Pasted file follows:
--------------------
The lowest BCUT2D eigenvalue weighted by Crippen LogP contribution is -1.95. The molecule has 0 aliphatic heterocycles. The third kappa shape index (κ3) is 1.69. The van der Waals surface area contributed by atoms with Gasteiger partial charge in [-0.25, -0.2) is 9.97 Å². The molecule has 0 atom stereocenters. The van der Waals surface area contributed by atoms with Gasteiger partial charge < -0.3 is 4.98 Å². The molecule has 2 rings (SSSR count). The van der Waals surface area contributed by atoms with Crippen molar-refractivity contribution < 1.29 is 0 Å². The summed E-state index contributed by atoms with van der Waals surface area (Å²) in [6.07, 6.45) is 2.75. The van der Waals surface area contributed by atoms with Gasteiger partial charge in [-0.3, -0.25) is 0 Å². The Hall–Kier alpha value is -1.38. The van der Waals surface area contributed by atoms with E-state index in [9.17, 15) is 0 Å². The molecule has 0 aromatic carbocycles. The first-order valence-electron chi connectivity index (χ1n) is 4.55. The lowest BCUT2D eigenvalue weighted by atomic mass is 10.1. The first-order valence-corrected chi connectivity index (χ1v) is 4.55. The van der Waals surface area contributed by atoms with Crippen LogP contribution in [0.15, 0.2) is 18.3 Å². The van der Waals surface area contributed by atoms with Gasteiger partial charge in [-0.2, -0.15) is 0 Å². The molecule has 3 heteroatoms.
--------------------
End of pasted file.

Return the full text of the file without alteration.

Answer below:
The lowest BCUT2D eigenvalue weighted by Crippen LogP contribution is -1.95. The molecule has 0 aliphatic heterocycles. The third kappa shape index (κ3) is 1.69. The van der Waals surface area contributed by atoms with Gasteiger partial charge in [-0.25, -0.2) is 9.97 Å². The molecule has 0 atom stereocenters. The van der Waals surface area contributed by atoms with Gasteiger partial charge < -0.3 is 4.98 Å². The molecule has 2 rings (SSSR count). The van der Waals surface area contributed by atoms with Crippen molar-refractivity contribution < 1.29 is 0 Å². The summed E-state index contributed by atoms with van der Waals surface area (Å²) in [6.07, 6.45) is 2.75. The van der Waals surface area contributed by atoms with Gasteiger partial charge in [-0.3, -0.25) is 0 Å². The Hall–Kier alpha value is -1.38. The van der Waals surface area contributed by atoms with E-state index in [9.17, 15) is 0 Å². The molecule has 0 aromatic carbocycles. The first-order valence-electron chi connectivity index (χ1n) is 4.55. The lowest BCUT2D eigenvalue weighted by atomic mass is 10.1. The first-order valence-corrected chi connectivity index (χ1v) is 4.55. The van der Waals surface area contributed by atoms with Crippen LogP contribution in [0.15, 0.2) is 18.3 Å². The van der Waals surface area contributed by atoms with Gasteiger partial charge in [-0.2, -0.15) is 0 Å². The molecule has 3 heteroatoms.